The ACT Government is to spend nearly $17 million on the Territory’s jail to boost security, including a new intelligence unit, and expand health services for Indigenous prisoners.
Minister for Corrections Shane Rattenbury said the Government would commit $8.8 million over the next three-and-a-half years to enhance security at the Alexander Maconochie Centre following a number of recent reviews.
The Government will also spend $8 million over two-and-a-half years on a new model of health care for Indigenous prisoners as part of its response to the Moss Review into the death in custody of Stephen Freeman.
Indigenous detainees, which make up 21 per cent of prisoners at the AMC, will be able to choose between ACT Health or Indigenous health service Winnunga Nimmityjah, and the AMC’s Hume Health Centre will be extended to cater for 25 staff.
“This new model of care will provide for a better continuation of health care for detainees from when they enter custody and on their return to the community,” Mr Rattenbury said.
The number of senior staff managing security at the AMC will be boosted, along with the creation of a new centralised intelligence unit within ACT Corrective Services that would work closely with the Australian Federal Police on issues such as contraband, organised crime and countering violent extremism.
“While the AMC has robust physical security measures in place, recent reviews have shown us that we can and must do better to ensure the good order and security of the AMC,” Mr Rattenbury said.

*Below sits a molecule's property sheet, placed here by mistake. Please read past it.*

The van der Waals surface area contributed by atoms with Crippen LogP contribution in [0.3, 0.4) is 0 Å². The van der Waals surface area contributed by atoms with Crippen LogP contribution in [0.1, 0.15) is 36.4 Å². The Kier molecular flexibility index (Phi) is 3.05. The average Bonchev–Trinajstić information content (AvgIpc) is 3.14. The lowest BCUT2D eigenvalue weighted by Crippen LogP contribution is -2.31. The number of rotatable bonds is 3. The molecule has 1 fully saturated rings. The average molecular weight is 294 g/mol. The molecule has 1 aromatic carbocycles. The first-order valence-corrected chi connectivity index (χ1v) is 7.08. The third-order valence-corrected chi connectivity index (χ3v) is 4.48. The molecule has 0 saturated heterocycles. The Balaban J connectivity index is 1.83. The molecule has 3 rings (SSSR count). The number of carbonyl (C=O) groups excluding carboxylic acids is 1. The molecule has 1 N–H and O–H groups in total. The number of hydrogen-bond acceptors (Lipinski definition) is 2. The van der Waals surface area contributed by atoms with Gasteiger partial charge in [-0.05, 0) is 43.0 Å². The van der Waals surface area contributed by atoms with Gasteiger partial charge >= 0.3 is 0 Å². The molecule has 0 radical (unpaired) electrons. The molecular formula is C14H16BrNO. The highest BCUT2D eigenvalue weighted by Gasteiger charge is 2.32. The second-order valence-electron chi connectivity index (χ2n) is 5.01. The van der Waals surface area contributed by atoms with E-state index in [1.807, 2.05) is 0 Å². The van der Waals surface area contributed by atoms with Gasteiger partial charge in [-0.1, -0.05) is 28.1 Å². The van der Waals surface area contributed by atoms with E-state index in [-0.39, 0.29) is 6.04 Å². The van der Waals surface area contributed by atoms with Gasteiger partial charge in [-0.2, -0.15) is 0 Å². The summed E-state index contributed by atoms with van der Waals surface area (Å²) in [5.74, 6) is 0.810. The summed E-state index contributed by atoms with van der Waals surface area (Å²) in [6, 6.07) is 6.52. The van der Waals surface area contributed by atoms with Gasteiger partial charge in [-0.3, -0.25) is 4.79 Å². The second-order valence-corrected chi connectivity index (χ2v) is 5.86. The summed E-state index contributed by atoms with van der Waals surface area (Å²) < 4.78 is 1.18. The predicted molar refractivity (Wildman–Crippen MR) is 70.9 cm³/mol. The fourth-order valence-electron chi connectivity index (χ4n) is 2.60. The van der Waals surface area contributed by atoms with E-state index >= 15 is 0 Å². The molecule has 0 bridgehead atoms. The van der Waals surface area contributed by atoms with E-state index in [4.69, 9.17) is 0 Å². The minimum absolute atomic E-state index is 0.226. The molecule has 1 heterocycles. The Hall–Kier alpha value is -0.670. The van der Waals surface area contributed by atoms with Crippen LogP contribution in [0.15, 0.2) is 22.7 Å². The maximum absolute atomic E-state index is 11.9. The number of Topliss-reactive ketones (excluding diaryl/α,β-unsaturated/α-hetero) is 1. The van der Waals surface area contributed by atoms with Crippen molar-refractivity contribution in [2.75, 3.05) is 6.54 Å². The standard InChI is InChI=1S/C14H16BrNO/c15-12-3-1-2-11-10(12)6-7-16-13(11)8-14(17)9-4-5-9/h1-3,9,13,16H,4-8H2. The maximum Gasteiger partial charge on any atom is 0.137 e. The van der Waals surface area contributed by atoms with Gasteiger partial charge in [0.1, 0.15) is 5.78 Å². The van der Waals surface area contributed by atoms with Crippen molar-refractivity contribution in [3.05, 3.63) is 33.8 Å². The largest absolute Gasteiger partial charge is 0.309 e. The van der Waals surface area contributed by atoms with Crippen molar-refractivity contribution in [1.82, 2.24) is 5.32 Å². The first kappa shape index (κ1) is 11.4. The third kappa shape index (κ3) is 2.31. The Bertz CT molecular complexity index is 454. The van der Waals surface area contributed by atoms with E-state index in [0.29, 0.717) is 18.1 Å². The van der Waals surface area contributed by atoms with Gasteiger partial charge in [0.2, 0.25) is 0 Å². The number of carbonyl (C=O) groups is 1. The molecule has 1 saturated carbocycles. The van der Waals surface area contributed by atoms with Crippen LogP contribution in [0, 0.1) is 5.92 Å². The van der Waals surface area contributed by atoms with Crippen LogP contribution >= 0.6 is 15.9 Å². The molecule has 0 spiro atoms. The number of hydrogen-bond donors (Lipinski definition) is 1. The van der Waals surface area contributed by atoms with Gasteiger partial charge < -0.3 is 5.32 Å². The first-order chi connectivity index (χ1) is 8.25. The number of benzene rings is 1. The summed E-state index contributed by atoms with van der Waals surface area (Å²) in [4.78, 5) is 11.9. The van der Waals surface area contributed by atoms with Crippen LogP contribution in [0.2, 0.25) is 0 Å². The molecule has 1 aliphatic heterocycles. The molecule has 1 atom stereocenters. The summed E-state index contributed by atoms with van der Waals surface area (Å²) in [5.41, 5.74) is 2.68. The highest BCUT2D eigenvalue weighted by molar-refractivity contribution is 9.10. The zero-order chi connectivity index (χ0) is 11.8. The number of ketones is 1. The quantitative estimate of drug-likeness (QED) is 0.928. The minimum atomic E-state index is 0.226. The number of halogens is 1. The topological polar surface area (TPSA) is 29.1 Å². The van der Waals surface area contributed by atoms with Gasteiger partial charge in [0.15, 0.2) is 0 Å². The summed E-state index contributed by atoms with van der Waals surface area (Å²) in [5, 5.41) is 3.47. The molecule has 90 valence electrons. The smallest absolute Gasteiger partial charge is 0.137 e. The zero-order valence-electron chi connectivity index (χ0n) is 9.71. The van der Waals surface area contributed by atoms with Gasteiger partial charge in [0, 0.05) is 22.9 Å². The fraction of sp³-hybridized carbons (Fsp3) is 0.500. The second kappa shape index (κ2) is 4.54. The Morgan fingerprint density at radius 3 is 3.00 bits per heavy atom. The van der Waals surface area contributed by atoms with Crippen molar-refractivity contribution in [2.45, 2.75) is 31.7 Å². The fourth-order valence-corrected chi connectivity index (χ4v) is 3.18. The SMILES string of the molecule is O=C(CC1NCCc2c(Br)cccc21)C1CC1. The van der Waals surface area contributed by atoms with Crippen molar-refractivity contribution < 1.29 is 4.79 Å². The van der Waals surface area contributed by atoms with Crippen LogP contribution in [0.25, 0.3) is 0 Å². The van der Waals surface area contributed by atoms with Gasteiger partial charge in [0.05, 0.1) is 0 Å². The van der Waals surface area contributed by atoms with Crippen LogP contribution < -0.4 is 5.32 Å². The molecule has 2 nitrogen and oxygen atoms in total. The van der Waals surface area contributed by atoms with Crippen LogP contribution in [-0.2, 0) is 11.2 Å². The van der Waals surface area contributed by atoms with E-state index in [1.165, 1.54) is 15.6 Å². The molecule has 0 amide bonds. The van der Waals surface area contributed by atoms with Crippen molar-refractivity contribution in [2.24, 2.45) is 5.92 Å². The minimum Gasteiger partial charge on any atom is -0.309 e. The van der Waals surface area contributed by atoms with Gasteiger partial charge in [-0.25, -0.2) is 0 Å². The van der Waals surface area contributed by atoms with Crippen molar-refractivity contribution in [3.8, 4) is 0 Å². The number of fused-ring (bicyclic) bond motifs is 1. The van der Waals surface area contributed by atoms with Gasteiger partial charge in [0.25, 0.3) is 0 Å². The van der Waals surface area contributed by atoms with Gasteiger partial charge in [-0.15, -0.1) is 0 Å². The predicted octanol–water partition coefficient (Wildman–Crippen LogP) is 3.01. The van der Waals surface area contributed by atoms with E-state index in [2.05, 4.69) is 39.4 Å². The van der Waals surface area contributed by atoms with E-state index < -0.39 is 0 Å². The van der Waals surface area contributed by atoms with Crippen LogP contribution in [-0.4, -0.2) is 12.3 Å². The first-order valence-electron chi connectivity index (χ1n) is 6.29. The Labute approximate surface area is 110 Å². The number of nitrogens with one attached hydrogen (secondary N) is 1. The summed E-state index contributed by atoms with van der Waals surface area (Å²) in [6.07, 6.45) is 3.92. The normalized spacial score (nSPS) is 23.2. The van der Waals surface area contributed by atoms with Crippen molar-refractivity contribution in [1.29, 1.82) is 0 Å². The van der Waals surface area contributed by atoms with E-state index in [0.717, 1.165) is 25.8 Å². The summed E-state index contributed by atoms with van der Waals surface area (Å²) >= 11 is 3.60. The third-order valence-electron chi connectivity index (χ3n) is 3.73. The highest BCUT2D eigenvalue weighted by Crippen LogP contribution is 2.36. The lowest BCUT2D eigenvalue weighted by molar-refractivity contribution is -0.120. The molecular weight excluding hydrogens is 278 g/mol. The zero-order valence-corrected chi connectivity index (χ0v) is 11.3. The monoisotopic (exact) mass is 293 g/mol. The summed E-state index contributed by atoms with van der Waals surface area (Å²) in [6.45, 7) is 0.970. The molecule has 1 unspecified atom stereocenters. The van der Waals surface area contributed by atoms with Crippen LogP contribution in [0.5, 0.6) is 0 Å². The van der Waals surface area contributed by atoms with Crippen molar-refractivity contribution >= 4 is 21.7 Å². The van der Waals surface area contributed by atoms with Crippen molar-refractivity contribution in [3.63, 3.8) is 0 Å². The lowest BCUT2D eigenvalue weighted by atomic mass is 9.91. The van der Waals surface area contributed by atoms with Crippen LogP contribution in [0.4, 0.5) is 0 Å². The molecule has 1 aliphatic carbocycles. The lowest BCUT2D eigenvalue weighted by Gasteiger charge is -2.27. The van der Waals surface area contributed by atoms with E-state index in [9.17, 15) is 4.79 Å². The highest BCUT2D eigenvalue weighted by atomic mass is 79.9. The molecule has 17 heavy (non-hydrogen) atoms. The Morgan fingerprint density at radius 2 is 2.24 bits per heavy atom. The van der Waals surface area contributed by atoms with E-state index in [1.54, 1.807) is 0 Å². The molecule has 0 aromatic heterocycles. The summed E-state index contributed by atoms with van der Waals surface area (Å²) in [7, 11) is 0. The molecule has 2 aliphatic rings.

“These new additions will provide the AMC with a safer and more secure environment and as a result improve community safety.”
Mr Rattenbury said a greater focus on intelligence would allow the ACT to work smarter and more efficiently to address existing and evolving security issues affecting detainees within the AMC and the broader ACT community.
“The additional security measures come on top of the investment in CCTV, including the installation of additional CCTV cameras and the improvement to the quality of images that are provided by the CCTV system, made as a part of the implementation of the Government’s response to the Moss Review,” he said.
The Minister said Winnunga Nimmityjah’s holistic approach to health care at the AMC would have many benefits for Aboriginal and Torres Strait Islander detainees and also provide for improved cultural awareness and understanding for both detainees and staff.
He said Winnunga Nimmityjah Health and Community Service had already been working with female detainees and would move to full delivery of standalone health, social and emotional wellbeing services at the AMC in 2018.
The number of health and corrections staff will increase to meet the health demands of the growing detainee population, with the Hume Health Centre expanding to accommodate 25 staff and provide more office space.
Shadow Minister for Corrections Guila Jones welcomed the Minister’s move to implement the recommendations of the Moss Review but questioned whether spending more money would solve the AMC’s security issues.
“Our prison is a mess and one thing is clear: money can’t buy good governance. I call on the Minister to explain exactly how this cash injection is going to solve these types of problems,” she said.
“The Minister recently upgraded the AMC, with a large expansion project and an upgrade to security. The public were led to believe that these upgrades would solve the many problems at the AMC. Yet, here we are again – the Minister is spending more money on a problem he seems incapable of solving.”
Mr Rattenbury said he would make a further statement to the Legislative Assembly in the coming weeks about improvements to the AMC.